4. Have you disabled "Global C-state Control" yet? If you haven't read through this long forum thread, you may have missed that Ryzen has major stability issues on unRAID, and disabling "Global C-state Control" seems to resolve the issue. It's also been noted that the problems seem to happen more frequently the more "idle" your server is. So a server sitting there doing nothing (and going into lower power C-states) is more likely to crash on unRAID. On the flip side, running lots of VM's and keeping the server busy seems to make it less likely to crash (but it will still crash eventually). It's backwards from what you would expect. On my Ryzen server, I went from just a few hours of up-time before constant crashes, to now 38 days of up-time and counting with it disabled. The only drawbacks seem to be that, by disabling C-states, idle power consumption and heat increases. I also have a link in my signature below back to the original posts regarding this issue. -Paul
  5. No, nothing specific. The only thing I've seen listed so far for is the memory compatibility enhancements. My HighPoint 2760A uses the same chip as the AOC-SAS2LP-MV8 (same driver too). The difference is that the 2760A has 3 of those chips (for 24 drives instead of 8), and a PLX PCIe hub to allow all three to communicate over the PCIe bus. 3 x 8.8w = 26.4w, plus a bit more for the PLX hub, and you're at the same 27w that the 2760A consumes. Going from memory, there was a 2740A with 16 ports, and a 2720A with 8, which would be equivalent to the AOC-SAS2LP-MV8. I think all three of these are no longer in production. I chose the 2760A to go with my Celeron G1610 because the mini-ITX motherboard I used only had a single PCIe slot, and only a few SATA ports. This card was pretty much the only way I could get over 20 drives. Now with my new Ryzen motherboard, it is overkill as my motherboard has 10 SATA ports (I think), plus a couple M.2 slots, and plenty of PCIe slots. I could have gone with a 16 port card, or a couple 8 port cards. The 2760A is very expensive, so I would only recommend it if you can't find more affordable alternatives. I've done the math over and over and over again, and it always comes out that installing bigger hard drives is the cheaper solution, as you need fewer hard drives, fewer ports, fewer cages, fewer everything. If I divide the cost of my server (CPU/MB/Memory/GPU/Controller/PS/Case) by the number of drive slots (24), each bay costs about $115, and that's before adding any hard drives. Fill that up with 24 3TB drives @ $115/ea, and you get a 66TB server (dual parity) at a cost of $83/TB. Fill that up with 24 6TB drives @ $220/ea, and you get a 132TB server (dual parity) at a cost of $61/TB. Fill that up with 24 8TB drives @ $270/ea, and you get a 176TB server (dual parity) at a cost of $53/TB. Fill that up with 24 10TB HGST He10 Helium drives @ $500/ea, and you get a 220TB server at a cost of $67/TB. These are real nice drives, and should last a long time, with a similar cost to 6TB drives, but certainly not the cheapest path forward at this time. -Paul
  6. The overclock sleep bug is unrelated to the C-state issue. Basically, if you overclock your system, that bug causes the reported frequency to be really high after resuming from sleep. It was fixed in AGESA, so recent BIOS' already have this fix. I definitely spin the drives down. But even then, with 18 HD's (approx 5-10w spun down), my 2760A controller card (a massive 27w at idle), 3x 120mm case fans (about 5w at idle speeds), the six SAS backplanes in my case (another 10w) and the GT 710 GPU (guessing 5-10w at idle), combined with a Ryzen idling at 38w, and my server easily gets into the 90w-100w range at best. That was one of my surprises when I set out to build a sub 20w system around the Celeron G1610, and ended up with 70w idles, the majority of which came from my 24-port SAS adapter card and my very nice X-Case RM-424 Pro server case, two things I never even anticipated. Add those 40w+ to your 54w build, and you're in the mid 90's too. Going from the Celeron G1610 to the Ryzen 7 1800X should have added about 20-30w to my server, factoring in the higher CPU idle, 4x the memory and the external GPU. With C-states enabled I'm actually fairly close to that. -Paul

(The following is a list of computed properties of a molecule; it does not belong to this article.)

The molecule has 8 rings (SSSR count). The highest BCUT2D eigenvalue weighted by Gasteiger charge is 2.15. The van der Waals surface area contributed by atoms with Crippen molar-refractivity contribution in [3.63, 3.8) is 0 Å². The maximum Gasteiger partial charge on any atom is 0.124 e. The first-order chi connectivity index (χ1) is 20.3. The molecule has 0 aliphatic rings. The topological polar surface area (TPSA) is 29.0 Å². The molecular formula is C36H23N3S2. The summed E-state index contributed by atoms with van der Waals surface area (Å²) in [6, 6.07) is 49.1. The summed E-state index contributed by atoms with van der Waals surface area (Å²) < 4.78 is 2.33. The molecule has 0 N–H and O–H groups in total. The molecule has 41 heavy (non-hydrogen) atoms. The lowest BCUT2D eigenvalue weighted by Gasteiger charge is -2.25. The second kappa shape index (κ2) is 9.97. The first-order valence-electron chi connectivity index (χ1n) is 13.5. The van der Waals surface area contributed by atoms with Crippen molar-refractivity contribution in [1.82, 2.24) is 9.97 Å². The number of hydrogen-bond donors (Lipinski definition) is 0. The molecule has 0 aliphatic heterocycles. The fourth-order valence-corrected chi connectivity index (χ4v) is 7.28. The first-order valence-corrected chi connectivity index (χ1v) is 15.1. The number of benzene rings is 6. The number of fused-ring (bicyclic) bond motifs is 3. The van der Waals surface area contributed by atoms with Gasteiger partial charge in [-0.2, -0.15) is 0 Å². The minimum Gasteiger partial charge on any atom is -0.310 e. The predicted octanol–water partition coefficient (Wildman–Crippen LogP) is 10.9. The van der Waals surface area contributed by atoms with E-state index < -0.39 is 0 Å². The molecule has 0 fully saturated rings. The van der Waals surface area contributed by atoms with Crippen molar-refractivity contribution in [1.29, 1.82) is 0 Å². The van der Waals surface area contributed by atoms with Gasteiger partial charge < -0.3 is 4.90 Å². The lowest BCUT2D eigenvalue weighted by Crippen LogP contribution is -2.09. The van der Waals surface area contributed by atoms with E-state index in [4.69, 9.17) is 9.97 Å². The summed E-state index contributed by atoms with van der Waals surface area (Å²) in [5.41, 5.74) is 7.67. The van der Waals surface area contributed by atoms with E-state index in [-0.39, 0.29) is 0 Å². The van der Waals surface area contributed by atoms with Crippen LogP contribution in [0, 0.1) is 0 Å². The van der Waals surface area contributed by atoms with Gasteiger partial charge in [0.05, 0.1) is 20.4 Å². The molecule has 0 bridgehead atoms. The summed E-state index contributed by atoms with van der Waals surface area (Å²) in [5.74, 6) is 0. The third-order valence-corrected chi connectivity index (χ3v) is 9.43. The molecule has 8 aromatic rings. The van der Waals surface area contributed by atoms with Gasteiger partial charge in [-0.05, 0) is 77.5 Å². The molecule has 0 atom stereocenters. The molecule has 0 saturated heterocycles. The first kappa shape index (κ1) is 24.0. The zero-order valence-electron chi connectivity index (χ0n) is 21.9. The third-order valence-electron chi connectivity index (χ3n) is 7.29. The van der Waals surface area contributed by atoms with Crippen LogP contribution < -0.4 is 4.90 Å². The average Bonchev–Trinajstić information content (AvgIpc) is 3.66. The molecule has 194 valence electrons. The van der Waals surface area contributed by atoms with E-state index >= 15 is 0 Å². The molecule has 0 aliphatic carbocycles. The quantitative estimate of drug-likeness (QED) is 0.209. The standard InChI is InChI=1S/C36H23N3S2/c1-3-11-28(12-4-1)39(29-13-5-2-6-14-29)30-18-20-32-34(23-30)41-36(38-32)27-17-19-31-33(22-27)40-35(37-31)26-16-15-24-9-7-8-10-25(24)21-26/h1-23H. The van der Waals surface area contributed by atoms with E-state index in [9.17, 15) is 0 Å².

7. New Ryzen BIOS updates will soon be in the works, as AMD is working on an AGESA microcode update with improved memory support: On a separate note, I'm happy to announce that my Ryzen server now has over 32 days of up-time, more than a full month. Disabling Global C-state Control really made a big difference for my motherboard. The one real problem I have with disabling "Global C-state Control" is that my power usage has increased. Instead of idling closer to 90w, the server is idling at almost 120w. More than anything else, this is shortening how long the UPS can keep the server running. Before upgrading to Ryzen, my Celeron G1610 idled with the same drives at about 71w, and I could get 90 minutes easy from my UPS. Now my runtime is about 60 minutes. Even getting the idle down to 90w would give me 20 more minutes of runtime on the UPS. I was prepared for a higher idle with the upgrade to Ryzen, but never anticipated it would be 45w higher, that's ridiculous. Hopefully whatever is broken in unRAID gets fixed so that we no longer have to disable the C-states. I have been able to watch a couple movies without issues, both directly from the cache drive and from the array. The one movie I couldn't finish earlier must have just been a bad ISO, but since that the movie is "Monster Trucks" and isn't worth finishing, I haven't gone back and tried it again. Perhaps Ryzen has some artificial intelligence and attempted to save me by corrupting the ISO. I've successfully pre-cleared a couple new drives (using Joe L.'s classic command line utility, not the plugin) and added them to my array without any issues, other than slowing down my monthly parity check by a couple minutes. I've also added the Docker for CrashPlan without any issues. I haven't had a chance to do any more VM testing. I found that the Lubuntu installer consistently hung the system too when installing a new VM. Haven't seen anything from Lime-Tech regarding Ryzen in a long time. Curious if they have had any progress. -Paul